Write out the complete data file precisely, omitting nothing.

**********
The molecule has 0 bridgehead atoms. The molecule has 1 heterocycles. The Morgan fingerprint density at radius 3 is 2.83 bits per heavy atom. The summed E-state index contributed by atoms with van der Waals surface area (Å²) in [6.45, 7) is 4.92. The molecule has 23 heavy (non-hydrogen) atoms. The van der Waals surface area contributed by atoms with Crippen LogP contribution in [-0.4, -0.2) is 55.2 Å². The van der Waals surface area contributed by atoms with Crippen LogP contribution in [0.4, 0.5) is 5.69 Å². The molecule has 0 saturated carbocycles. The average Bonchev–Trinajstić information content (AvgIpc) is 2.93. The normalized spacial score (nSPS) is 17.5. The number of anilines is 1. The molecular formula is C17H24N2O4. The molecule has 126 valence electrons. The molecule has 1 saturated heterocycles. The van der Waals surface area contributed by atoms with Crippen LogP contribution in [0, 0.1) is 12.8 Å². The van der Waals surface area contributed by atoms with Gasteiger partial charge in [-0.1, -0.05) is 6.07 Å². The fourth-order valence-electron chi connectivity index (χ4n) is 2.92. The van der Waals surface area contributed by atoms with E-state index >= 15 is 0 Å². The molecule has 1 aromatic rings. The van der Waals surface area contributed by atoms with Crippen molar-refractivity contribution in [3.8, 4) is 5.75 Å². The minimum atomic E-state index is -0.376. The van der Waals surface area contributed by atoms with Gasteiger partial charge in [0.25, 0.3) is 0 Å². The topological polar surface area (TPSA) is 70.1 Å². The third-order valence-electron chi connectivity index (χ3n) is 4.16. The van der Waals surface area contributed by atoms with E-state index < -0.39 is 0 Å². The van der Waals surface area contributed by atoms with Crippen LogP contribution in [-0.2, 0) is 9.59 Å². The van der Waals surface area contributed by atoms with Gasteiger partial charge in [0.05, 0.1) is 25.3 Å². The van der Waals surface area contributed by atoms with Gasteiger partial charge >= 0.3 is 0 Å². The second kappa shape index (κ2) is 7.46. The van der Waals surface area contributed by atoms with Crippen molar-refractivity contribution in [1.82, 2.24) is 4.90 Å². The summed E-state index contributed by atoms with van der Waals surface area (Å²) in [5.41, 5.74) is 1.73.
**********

The molecule has 0 bridgehead atoms. The molecule has 1 heterocycles. The Morgan fingerprint density at radius 3 is 2.83 bits per heavy atom. The summed E-state index contributed by atoms with van der Waals surface area (Å²) in [6.45, 7) is 4.92. The molecule has 23 heavy (non-hydrogen) atoms. The van der Waals surface area contributed by atoms with Crippen LogP contribution in [-0.4, -0.2) is 55.2 Å². The van der Waals surface area contributed by atoms with Crippen LogP contribution in [0.4, 0.5) is 5.69 Å². The molecule has 0 saturated carbocycles. The average Bonchev–Trinajstić information content (AvgIpc) is 2.93. The normalized spacial score (nSPS) is 17.5. The number of anilines is 1. The molecular formula is C17H24N2O4. The molecule has 126 valence electrons. The molecule has 1 saturated heterocycles. The van der Waals surface area contributed by atoms with Crippen LogP contribution in [0, 0.1) is 12.8 Å². The van der Waals surface area contributed by atoms with Gasteiger partial charge in [-0.1, -0.05) is 6.07 Å². The fourth-order valence-electron chi connectivity index (χ4n) is 2.92. The van der Waals surface area contributed by atoms with E-state index >= 15 is 0 Å². The molecule has 1 aromatic rings. The van der Waals surface area contributed by atoms with Crippen molar-refractivity contribution in [3.8, 4) is 5.75 Å². The minimum atomic E-state index is -0.376. The van der Waals surface area contributed by atoms with Gasteiger partial charge in [0.25, 0.3) is 0 Å². The topological polar surface area (TPSA) is 70.1 Å². The third-order valence-electron chi connectivity index (χ3n) is 4.16. The van der Waals surface area contributed by atoms with E-state index < -0.39 is 0 Å². The van der Waals surface area contributed by atoms with Crippen LogP contribution in [-0.2, 0) is 9.59 Å². The van der Waals surface area contributed by atoms with Gasteiger partial charge in [0.05, 0.1) is 25.3 Å². The van der Waals surface area contributed by atoms with Gasteiger partial charge >= 0.3 is 0 Å². The second kappa shape index (κ2) is 7.46. The van der Waals surface area contributed by atoms with Crippen molar-refractivity contribution in [1.82, 2.24) is 4.90 Å². The summed E-state index contributed by atoms with van der Waals surface area (Å²) in [5.41, 5.74) is 1.73.